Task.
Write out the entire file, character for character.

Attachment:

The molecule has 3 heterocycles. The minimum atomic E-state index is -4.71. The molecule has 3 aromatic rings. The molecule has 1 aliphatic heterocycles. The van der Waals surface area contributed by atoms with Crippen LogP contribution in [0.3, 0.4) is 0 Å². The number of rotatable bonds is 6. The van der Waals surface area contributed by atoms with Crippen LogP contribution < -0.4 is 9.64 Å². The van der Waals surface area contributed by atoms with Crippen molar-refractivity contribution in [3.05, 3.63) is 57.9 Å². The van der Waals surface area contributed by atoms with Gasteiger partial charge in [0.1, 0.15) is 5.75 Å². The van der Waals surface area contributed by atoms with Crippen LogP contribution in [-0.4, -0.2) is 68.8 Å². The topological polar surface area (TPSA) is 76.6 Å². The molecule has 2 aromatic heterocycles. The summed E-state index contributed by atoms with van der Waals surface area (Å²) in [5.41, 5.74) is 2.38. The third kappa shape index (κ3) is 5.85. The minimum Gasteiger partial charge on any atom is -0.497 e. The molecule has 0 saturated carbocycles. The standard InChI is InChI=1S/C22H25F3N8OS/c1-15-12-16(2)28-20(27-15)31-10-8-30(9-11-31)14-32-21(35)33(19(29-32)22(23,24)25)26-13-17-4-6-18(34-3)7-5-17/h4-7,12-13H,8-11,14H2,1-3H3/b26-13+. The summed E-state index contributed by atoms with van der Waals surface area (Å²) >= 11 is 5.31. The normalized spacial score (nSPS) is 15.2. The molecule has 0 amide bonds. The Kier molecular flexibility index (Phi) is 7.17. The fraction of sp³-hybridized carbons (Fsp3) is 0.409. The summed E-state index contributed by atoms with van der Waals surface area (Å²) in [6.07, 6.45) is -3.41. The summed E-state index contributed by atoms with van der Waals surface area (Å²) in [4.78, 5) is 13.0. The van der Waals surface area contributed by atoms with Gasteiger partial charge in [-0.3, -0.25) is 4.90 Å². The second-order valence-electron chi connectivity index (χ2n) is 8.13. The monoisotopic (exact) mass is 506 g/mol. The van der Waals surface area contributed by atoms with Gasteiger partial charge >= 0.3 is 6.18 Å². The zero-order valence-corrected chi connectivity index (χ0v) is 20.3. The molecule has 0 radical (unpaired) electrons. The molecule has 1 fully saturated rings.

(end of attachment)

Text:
The molecule has 3 heterocycles. The minimum atomic E-state index is -4.71. The molecule has 3 aromatic rings. The molecule has 1 aliphatic heterocycles. The van der Waals surface area contributed by atoms with Crippen LogP contribution in [0.3, 0.4) is 0 Å². The number of rotatable bonds is 6. The van der Waals surface area contributed by atoms with Crippen LogP contribution < -0.4 is 9.64 Å². The van der Waals surface area contributed by atoms with Crippen molar-refractivity contribution in [3.05, 3.63) is 57.9 Å². The van der Waals surface area contributed by atoms with Gasteiger partial charge in [0.1, 0.15) is 5.75 Å². The van der Waals surface area contributed by atoms with Crippen LogP contribution in [-0.4, -0.2) is 68.8 Å². The topological polar surface area (TPSA) is 76.6 Å². The molecule has 2 aromatic heterocycles. The summed E-state index contributed by atoms with van der Waals surface area (Å²) in [5.41, 5.74) is 2.38. The third kappa shape index (κ3) is 5.85. The minimum Gasteiger partial charge on any atom is -0.497 e. The molecule has 0 saturated carbocycles. The standard InChI is InChI=1S/C22H25F3N8OS/c1-15-12-16(2)28-20(27-15)31-10-8-30(9-11-31)14-32-21(35)33(19(29-32)22(23,24)25)26-13-17-4-6-18(34-3)7-5-17/h4-7,12-13H,8-11,14H2,1-3H3/b26-13+. The summed E-state index contributed by atoms with van der Waals surface area (Å²) >= 11 is 5.31. The normalized spacial score (nSPS) is 15.2. The molecule has 0 amide bonds. The Kier molecular flexibility index (Phi) is 7.17. The fraction of sp³-hybridized carbons (Fsp3) is 0.409. The summed E-state index contributed by atoms with van der Waals surface area (Å²) in [6.07, 6.45) is -3.41. The summed E-state index contributed by atoms with van der Waals surface area (Å²) in [4.78, 5) is 13.0. The van der Waals surface area contributed by atoms with Gasteiger partial charge in [-0.3, -0.25) is 4.90 Å². The second-order valence-electron chi connectivity index (χ2n) is 8.13. The monoisotopic (exact) mass is 506 g/mol. The van der Waals surface area contributed by atoms with Gasteiger partial charge >= 0.3 is 6.18 Å². The zero-order valence-corrected chi connectivity index (χ0v) is 20.3. The molecule has 0 radical (unpaired) electrons. The molecule has 1 fully saturated rings.